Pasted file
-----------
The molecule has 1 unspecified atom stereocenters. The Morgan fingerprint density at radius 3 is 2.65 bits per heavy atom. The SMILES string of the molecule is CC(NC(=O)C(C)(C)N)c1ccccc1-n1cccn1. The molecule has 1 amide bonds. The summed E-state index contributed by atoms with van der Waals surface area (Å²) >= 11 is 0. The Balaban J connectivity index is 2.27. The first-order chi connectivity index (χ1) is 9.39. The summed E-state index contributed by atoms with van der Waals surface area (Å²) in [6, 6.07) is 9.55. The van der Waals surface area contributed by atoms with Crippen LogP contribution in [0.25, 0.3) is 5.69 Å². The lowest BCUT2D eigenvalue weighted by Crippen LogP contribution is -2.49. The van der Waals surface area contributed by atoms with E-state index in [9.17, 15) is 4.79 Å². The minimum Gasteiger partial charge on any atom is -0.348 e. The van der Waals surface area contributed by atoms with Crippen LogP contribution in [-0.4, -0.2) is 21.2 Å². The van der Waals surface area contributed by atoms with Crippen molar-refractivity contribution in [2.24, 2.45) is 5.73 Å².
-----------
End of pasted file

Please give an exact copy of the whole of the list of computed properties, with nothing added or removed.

The molecule has 1 unspecified atom stereocenters. The Morgan fingerprint density at radius 3 is 2.65 bits per heavy atom. The SMILES string of the molecule is CC(NC(=O)C(C)(C)N)c1ccccc1-n1cccn1. The molecule has 1 amide bonds. The summed E-state index contributed by atoms with van der Waals surface area (Å²) >= 11 is 0. The Balaban J connectivity index is 2.27. The first-order chi connectivity index (χ1) is 9.39. The summed E-state index contributed by atoms with van der Waals surface area (Å²) in [6, 6.07) is 9.55. The van der Waals surface area contributed by atoms with Crippen LogP contribution in [0.25, 0.3) is 5.69 Å². The lowest BCUT2D eigenvalue weighted by Crippen LogP contribution is -2.49. The van der Waals surface area contributed by atoms with E-state index in [9.17, 15) is 4.79 Å². The minimum Gasteiger partial charge on any atom is -0.348 e. The van der Waals surface area contributed by atoms with Crippen LogP contribution in [-0.4, -0.2) is 21.2 Å². The van der Waals surface area contributed by atoms with Crippen molar-refractivity contribution in [2.24, 2.45) is 5.73 Å².